Category Archives: Soils

The Soil Rumen and Ion Exchange

The soil is much as the cow’s rumen. It is not the cow that digests the food, it is the rumen micro-organisms. then the micro-organisms feed the cow.

Think of the soil much as a cow’s rumen. Click on the blue band above here on “articles” and go to no 16 and click.

or try

Farming in a drought


Desert in Suffolk, UK. Some years, this area really is within the UN definition of desert.


And also see ” articles on the top ribbon of this website home page.

Bill Butterworth, Land Research Ltd, 30 Aug 18

drought and crop yields

A lot of this, this year. Yields down too. It is largely avoidable.

A sandy soil will hold about its own weight in water.  A clay 2 or 3 times. A typical natural peat around 16 times!

A compost made from urban green waste will hold up to 10 times its own weight in water, maybe only 5 times if it is made from woody cuttings in winter (and it would have less N).  However, compost made from urban green waste plus industrial wastes will (depending on the wastes used) hold 8 to 14 times its own weight in water and possibly a lot more NPK.  Although the Environment Agency will restrict quantities, the truth is that the Fens, when Vermuyden drained them some 300 years ago, were up to 40 foot deep of almost pure compost. (Organic soils do not leak excessive N.)  It is also true that high organic, well-composted soils, can halve cultivation energy inputs and reduce chemical spraying.

So, there really should be a national policy of maximizing urban waste recycling to urban farm land. Suggest get a copy of “Survival”, read it and send a copy to your MP.


Bill Butterworth, Land Research Ltd, 1 August 18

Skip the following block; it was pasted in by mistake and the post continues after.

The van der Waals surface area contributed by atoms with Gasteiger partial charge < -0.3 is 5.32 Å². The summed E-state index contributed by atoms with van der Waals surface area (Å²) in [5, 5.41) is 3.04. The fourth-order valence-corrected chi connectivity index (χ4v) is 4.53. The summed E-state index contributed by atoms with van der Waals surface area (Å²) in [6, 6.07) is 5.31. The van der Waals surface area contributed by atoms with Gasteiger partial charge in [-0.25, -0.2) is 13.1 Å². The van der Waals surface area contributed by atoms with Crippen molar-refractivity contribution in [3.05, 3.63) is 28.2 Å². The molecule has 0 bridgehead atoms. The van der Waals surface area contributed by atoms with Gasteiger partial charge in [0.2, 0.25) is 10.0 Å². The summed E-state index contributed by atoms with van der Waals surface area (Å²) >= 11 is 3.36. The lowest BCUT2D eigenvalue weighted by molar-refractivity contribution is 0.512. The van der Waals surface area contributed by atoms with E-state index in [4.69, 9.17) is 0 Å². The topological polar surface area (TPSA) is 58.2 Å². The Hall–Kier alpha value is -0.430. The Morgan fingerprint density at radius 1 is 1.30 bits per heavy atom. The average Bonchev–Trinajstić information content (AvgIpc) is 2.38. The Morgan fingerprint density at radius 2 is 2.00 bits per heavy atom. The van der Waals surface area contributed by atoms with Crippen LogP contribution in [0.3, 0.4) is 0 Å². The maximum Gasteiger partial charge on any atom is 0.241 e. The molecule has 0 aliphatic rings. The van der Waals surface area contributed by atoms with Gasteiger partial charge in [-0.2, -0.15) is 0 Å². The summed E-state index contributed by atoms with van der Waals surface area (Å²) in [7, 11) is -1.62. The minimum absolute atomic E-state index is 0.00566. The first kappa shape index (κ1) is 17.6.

Organic N and crop growth

As the previous post here showed, Organic N, then, is different.  It just sits there in the store, alive with micro-organisms and giving some (but very low losses) to the soil atmosphere and groundwater.  However, it is different in a staggeringly complex and important way.  When conditions favour both plant and fungi, the mycorrhizae feed at one end of their hyphae on the organic matter and the other end of each hypha either crosses the root hair wall into the plant body, or wraps round the root hair (much like the placenta of a mammal).  This is a closed conduit! Not only is this why natural ecosystems do not leak nutrients and pollute the ground water, they also feed the plant with complex molecules, already some way down the route for forming cellulose and amino acids – so accelerating growth. Even more staggering, these mycorrhizae can suck nutrients out of some plants (weeds?) and transfer then to others (crops?).

There is enough urban waste in the world to supply enough nutrients to feed the world – without manufacturing fertilisers. (But we do actually need both.)

See the next blog in this series for more on profitable, eco-mimic fertiliser mechanisms and also “Survival” by bill Butterworth, published on Amazon.

Bill Butterworth, Land Research Ltd,   29 May 2018


The Soil N Store

S Michael Gove’s staff look at the environment v. Farming, they might do woerse than to read this series of posts on N fertilisers.

When ammonium nitrate hits the soil moisture, it forms two “ions”.  The ammonium carries a positive charge and is an “anion”.  The nitrate carries a negative charge and is a “cation”. Sands have a very low ability to hold onto nutrients whether they be anions or cations..  Clays have some useful colloidal capacity which has some ability to hold onto anions (so it will hold some ammonium ion) but not much ability to hold cations (so it will hold very little nitrate).